It’s no secret that Hollywood takes joy in bashing Christianity. Syfy’s new show Blood Drive, which takes place in a dystopian world destroyed by fracking, just joined the slew of liberal TV shows with anti-Christian plotlines. Wednesday’s episode “Scar Tissue,” had lead characters Arthur (Alan Ritchson) and Grace (Christina Ochoa) held captive in a town where everyone is drugged into believing they live in a Utopia. Grace discovers that the town supposedly filled with beautiful and happy individuals is actually a wasteland full of disfigured, sore-covered people due to the trickery of the Reverend. When she tries to reveal the truth to Arthur, the Reverend stops her, saying, “Beloved, ‘charm is deceitful. And beauty is vanity. But the woman who fears the Lord, she shall be praised.’ Proverbs 30:31.


Generally, when celebrity ambulance chaser Gloria Allred calls a press conference, you can be sure some perversion of justice is about to be attempted. But what if she’s attempting to bring a pervert to justice?


The writers of Hulu’s Difficult People feel no shame in trumpeting their complete disdain for the President and his supporters. Tuesday’s episode, “Rabbitversary” had main characters Julie (Julie Klausner) and (Billy Eichner) call “f*cking” Trump supporters “racist” “pieces of sh*t” without any prompting. Bitter over their lack of decent jobs, Julie and Billy go from complaining about their lives to complaining about Trump voters. After performing a skit for a New York City tour bus, they act as if all the tourists are “f*cking Trump voters” and swear at them. Showing how liberals like to caricaturize all Trump supporters, the two call them “homeschoolers” and even make a jab at Sarah Palin.


El canal Fusion ha atravesado muchas versiones y cambios de formato a lo largo de su breve existencia como afiliada angloparlante de la cadena Univision. No obstante, la cadena ha sido consistente en un aspecto: su defensa de políticas y causas de extrema izquierda. Su reciente oda a Planned Parenthood no es sino el ejemplo más reciente.


When Islamic extremists attack a military awards ceremony on a primetime television show, you can bet that within a few episodes it will be made clear that the suicide-vested attackers shouting “Allahu Akbar” will be absolved. The terrorism was just an act, theater for the witnesses and victims meant to distract the populace from the real attackers. In Shooter, the real perpetrator is our very own government—and possibly the United Nations.


Earlier this year, this space spotlighted the embarrassing predicament that ABC and its cable operations (including Disney Channel and ESPN) have gotten The Walt Disney Company in: “Most television executives would have stopped the corruption going on at both networks a long time ago, but [Ben] Sherwood might be looking for a way to profit from the liberal bleed infecting both broadcasters.”


The world of television and how Hollywood delivers it keeps changing. Streaming services like Netflix, Hulu, and Amazon have become prestige brands whose original programming draws a pile of Emmy nominations. But as much as technology changes, some things remain the same. The entertainment factories keep ripping on Republican politicians in the crudest terms.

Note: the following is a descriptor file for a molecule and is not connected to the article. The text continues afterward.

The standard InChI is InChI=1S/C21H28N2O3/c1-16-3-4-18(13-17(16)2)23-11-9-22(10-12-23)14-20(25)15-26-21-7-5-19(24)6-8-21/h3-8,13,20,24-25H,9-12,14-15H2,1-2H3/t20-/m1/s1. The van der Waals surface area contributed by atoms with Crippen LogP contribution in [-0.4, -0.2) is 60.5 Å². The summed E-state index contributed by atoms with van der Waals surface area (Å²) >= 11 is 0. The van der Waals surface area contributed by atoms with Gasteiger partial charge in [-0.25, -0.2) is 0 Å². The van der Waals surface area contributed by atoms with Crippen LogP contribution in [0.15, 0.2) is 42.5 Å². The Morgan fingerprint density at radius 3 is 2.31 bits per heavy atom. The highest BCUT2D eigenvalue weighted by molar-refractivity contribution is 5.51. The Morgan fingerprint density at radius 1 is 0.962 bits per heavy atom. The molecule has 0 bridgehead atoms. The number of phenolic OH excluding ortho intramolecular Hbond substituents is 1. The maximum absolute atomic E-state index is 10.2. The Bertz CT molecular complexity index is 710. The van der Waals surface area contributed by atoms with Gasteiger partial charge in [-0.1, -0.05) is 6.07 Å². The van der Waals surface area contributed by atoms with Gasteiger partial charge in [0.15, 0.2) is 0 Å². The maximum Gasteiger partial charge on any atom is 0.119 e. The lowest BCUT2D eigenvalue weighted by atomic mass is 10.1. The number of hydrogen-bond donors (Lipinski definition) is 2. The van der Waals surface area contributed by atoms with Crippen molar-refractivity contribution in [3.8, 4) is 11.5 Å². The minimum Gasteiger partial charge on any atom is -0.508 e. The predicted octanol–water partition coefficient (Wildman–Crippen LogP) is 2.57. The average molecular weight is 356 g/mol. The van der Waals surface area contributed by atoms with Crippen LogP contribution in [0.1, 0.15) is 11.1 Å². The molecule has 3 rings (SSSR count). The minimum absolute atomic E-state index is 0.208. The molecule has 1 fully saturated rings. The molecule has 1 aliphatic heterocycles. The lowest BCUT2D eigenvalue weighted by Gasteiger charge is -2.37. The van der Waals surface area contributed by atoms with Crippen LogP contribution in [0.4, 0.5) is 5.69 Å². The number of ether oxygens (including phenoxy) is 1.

Talking to NBC News Medical Correspondent Dr. John Torres on Friday about the Trump administration promising aggressive action on the nationwide opioid crisis, MSNBC anchor Craig Melvin worried that the focus on the deadly drug abuse epidemic was based on race.


Conservatives who’ve rallied behind former Google engineer James Damore traditionally have undermined workers like him, contended The New Republic’s Josephine Livingstone on Wednesday. Livingstone has no use for Damore’s now-famous, if little-read, memo, which allegedly “contained a bunch of ‘red-pill’ nonsense about biological differences between men and women,” but she also claimed that the right typically objects to certain protections for fired employees like Damore.


Monday evening, National Public Radio published a tweet about the Google-free speech controversy that raised eyebrows and brought on torrents of ridicule, namely that "some women at the company skipped work today, upset by the leaked memo" written by now-fired software engineer James Damore. It turns out that the basis for the claim is so extraordinarily thin that it shouldn't have been reported.


In the second to last episode of NBC’s The Carmichael Show, “Three Year Anniversary,” a threesome supposedly makes Jerrod Carmichael a better man. On Wednesday night’s episode, Jerrod and his fiancée Maxine (Amber Stevens West) celebrate their three-year anniversary by having a threesome with a random woman they meet at a restaurant. The next morning, basking in their post-threesome glow, the couple discuss how they can “accomplish anything together now.


FX’s Snowfall continues its season-long plot about the cocaine epidemic of the 1980s. You need a reminder that the show is about the '80s? There’s no better one than an image of President Ronald Reagan inserted into a scene. But Snowfall goes one step further with another '80s pastime: hating Ronald Reagan.